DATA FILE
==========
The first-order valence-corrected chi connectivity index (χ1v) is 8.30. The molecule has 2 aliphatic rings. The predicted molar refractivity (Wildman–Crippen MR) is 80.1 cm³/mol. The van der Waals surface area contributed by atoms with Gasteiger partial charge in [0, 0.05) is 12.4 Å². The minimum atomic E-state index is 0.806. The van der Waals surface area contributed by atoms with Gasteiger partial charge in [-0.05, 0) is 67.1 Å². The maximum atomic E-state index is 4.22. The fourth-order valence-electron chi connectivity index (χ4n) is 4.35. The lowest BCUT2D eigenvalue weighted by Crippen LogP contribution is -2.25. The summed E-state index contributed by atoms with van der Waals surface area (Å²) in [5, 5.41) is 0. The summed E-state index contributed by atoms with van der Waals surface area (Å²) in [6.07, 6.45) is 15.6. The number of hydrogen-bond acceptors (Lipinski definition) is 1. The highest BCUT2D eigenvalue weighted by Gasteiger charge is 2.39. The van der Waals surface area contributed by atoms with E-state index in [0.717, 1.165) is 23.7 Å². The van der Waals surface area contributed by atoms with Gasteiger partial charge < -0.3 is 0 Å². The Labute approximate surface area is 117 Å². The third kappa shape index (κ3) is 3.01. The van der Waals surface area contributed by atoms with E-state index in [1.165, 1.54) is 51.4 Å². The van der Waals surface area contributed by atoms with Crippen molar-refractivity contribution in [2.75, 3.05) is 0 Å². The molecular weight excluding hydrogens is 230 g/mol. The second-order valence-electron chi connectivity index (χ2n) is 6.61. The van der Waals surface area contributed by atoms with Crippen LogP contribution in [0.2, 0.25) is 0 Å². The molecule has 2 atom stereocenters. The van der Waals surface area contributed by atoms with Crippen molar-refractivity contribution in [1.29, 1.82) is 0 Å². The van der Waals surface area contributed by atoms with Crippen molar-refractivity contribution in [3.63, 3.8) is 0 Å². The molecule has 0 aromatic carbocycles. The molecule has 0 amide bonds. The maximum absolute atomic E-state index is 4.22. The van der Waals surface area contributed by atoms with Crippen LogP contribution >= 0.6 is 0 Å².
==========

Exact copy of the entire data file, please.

The first-order valence-corrected chi connectivity index (χ1v) is 8.30. The molecule has 2 aliphatic rings. The predicted molar refractivity (Wildman–Crippen MR) is 80.1 cm³/mol. The van der Waals surface area contributed by atoms with Gasteiger partial charge in [0, 0.05) is 12.4 Å². The minimum atomic E-state index is 0.806. The van der Waals surface area contributed by atoms with Gasteiger partial charge in [-0.05, 0) is 67.1 Å². The maximum atomic E-state index is 4.22. The fourth-order valence-electron chi connectivity index (χ4n) is 4.35. The lowest BCUT2D eigenvalue weighted by Crippen LogP contribution is -2.25. The summed E-state index contributed by atoms with van der Waals surface area (Å²) in [5, 5.41) is 0. The summed E-state index contributed by atoms with van der Waals surface area (Å²) in [6.07, 6.45) is 15.6. The number of hydrogen-bond acceptors (Lipinski definition) is 1. The highest BCUT2D eigenvalue weighted by Gasteiger charge is 2.39. The van der Waals surface area contributed by atoms with E-state index in [0.717, 1.165) is 23.7 Å². The van der Waals surface area contributed by atoms with Gasteiger partial charge < -0.3 is 0 Å². The Labute approximate surface area is 117 Å². The third kappa shape index (κ3) is 3.01. The van der Waals surface area contributed by atoms with E-state index in [1.165, 1.54) is 51.4 Å². The van der Waals surface area contributed by atoms with Crippen molar-refractivity contribution in [2.75, 3.05) is 0 Å². The molecular weight excluding hydrogens is 230 g/mol. The second-order valence-electron chi connectivity index (χ2n) is 6.61. The van der Waals surface area contributed by atoms with Crippen LogP contribution in [0.2, 0.25) is 0 Å². The molecule has 2 atom stereocenters. The van der Waals surface area contributed by atoms with Crippen molar-refractivity contribution in [1.29, 1.82) is 0 Å². The van der Waals surface area contributed by atoms with Crippen molar-refractivity contribution in [3.63, 3.8) is 0 Å². The molecule has 0 aromatic carbocycles. The molecule has 0 amide bonds. The maximum absolute atomic E-state index is 4.22. The van der Waals surface area contributed by atoms with Crippen LogP contribution >= 0.6 is 0 Å².